Extreme Makeover: Nutrition Label Edition

October 7, 2010

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Photo: Courtesy of Kid's Health

Approximately
twenty years ago, Congress passed the Nutrition Labeling and Education Act,
which required all packaged foods to display a detailed nutrition facts label.
This label was to include serving sizes, energy content, and ingredients.
Overtime, however, companies have come up with a variety of ways to “trick”
consumers with the writing they present on their packaged goods. Due to this
deception by food producers, the Center for Science in the Public Interest
wants to give the nutrition label a makeover! The suggested changes are as
follows:

 The
use of symbols on the front of packages to give shoppers a quick snapshot of
key nutrients.

  • Put
    calorie and serving size information at the top of the food label in larger
    font so it’s easy to read and stands out to consumers.
  • Change
    the all-caps type of ingredient lists to regular type and separate ingredients
    with bullets.
  • Separate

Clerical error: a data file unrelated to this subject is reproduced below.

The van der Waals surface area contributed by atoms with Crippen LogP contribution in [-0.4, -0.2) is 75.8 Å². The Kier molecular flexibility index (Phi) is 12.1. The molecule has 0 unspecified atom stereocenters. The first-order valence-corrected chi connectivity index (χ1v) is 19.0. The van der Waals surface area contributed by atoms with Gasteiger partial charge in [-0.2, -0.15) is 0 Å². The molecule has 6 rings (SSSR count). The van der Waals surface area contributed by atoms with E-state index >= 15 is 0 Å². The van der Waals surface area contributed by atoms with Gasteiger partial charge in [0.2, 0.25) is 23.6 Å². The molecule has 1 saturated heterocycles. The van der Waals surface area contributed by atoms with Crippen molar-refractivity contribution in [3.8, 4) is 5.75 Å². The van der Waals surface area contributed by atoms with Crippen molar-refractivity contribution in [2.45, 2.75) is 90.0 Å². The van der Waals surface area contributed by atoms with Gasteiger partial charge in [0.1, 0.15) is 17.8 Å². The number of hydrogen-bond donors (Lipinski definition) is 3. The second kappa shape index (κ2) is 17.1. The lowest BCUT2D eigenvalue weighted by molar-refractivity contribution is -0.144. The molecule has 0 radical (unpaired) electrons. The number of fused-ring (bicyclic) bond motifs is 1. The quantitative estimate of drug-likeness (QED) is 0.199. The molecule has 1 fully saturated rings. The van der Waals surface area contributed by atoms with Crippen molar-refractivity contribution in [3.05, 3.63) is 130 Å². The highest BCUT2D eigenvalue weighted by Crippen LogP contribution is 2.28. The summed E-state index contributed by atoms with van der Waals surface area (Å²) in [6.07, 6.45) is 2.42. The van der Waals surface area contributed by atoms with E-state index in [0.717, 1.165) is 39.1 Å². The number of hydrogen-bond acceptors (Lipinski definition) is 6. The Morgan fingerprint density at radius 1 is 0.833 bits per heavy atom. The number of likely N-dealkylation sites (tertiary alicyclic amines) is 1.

the ingredients list into minor and major ingredient lists. Highlight all
    potential allergens and their information in red.
  • Use red
    labeling and the word “high” when a product has more than 20% of the daily
    recommendation for fats, sugars, sodium, or cholesterol. Use other colors such
    as yellow and orange to signify low and medium content, respectively.
  • Label
    which sugars occur naturally in the product and which are added.
  • List
    caffeine content.
  • Display
    the percentage of whole grains contained in the product.

The “new” nutrition facts label looks quite different from the
ordinary label we see today. The Center for Science in the Public Interest hope
that the label will not only draw the attention of shoppers, but will also
encourage people to start caring about what is in their food.

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